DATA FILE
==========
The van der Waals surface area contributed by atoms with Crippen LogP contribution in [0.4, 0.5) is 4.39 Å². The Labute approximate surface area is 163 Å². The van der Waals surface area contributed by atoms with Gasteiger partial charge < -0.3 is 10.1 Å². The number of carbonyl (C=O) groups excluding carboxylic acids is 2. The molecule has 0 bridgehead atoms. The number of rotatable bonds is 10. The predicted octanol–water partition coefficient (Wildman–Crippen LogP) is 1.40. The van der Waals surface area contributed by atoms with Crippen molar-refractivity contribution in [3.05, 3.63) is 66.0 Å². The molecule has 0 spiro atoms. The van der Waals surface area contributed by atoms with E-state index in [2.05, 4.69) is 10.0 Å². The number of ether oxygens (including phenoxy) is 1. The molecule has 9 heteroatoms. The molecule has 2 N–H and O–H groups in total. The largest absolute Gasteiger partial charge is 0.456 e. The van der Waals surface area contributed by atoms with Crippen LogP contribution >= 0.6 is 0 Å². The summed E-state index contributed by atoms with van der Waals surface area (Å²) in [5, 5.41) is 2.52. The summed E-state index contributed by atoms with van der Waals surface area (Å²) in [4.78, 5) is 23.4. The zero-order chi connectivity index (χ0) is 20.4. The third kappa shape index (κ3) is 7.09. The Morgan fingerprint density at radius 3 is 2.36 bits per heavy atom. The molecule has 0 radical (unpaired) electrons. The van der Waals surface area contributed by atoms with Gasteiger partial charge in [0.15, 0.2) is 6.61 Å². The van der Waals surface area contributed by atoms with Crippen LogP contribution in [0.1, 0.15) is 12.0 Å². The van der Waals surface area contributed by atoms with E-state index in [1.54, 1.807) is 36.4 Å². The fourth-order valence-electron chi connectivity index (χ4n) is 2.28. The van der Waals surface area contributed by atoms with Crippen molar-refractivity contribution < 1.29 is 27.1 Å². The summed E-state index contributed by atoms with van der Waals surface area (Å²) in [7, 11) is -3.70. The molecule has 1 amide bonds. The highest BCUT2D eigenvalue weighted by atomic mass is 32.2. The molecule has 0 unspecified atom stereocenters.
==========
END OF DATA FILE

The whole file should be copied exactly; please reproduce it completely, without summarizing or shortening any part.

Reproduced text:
The van der Waals surface area contributed by atoms with Crippen LogP contribution in [0.4, 0.5) is 4.39 Å². The Labute approximate surface area is 163 Å². The van der Waals surface area contributed by atoms with Gasteiger partial charge < -0.3 is 10.1 Å². The number of carbonyl (C=O) groups excluding carboxylic acids is 2. The molecule has 0 bridgehead atoms. The number of rotatable bonds is 10. The predicted octanol–water partition coefficient (Wildman–Crippen LogP) is 1.40. The van der Waals surface area contributed by atoms with Crippen molar-refractivity contribution in [3.05, 3.63) is 66.0 Å². The molecule has 0 spiro atoms. The van der Waals surface area contributed by atoms with E-state index in [2.05, 4.69) is 10.0 Å². The number of ether oxygens (including phenoxy) is 1. The molecule has 9 heteroatoms. The molecule has 2 N–H and O–H groups in total. The largest absolute Gasteiger partial charge is 0.456 e. The van der Waals surface area contributed by atoms with Crippen LogP contribution >= 0.6 is 0 Å². The summed E-state index contributed by atoms with van der Waals surface area (Å²) in [5, 5.41) is 2.52. The summed E-state index contributed by atoms with van der Waals surface area (Å²) in [4.78, 5) is 23.4. The zero-order chi connectivity index (χ0) is 20.4. The third kappa shape index (κ3) is 7.09. The Morgan fingerprint density at radius 3 is 2.36 bits per heavy atom. The molecule has 0 radical (unpaired) electrons. The van der Waals surface area contributed by atoms with Gasteiger partial charge in [0.15, 0.2) is 6.61 Å². The van der Waals surface area contributed by atoms with Crippen LogP contribution in [0.1, 0.15) is 12.0 Å². The van der Waals surface area contributed by atoms with E-state index in [1.54, 1.807) is 36.4 Å². The fourth-order valence-electron chi connectivity index (χ4n) is 2.28. The van der Waals surface area contributed by atoms with Crippen molar-refractivity contribution < 1.29 is 27.1 Å². The summed E-state index contributed by atoms with van der Waals surface area (Å²) in [7, 11) is -3.70. The molecule has 1 amide bonds. The highest BCUT2D eigenvalue weighted by atomic mass is 32.2. The molecule has 0 unspecified atom stereocenters.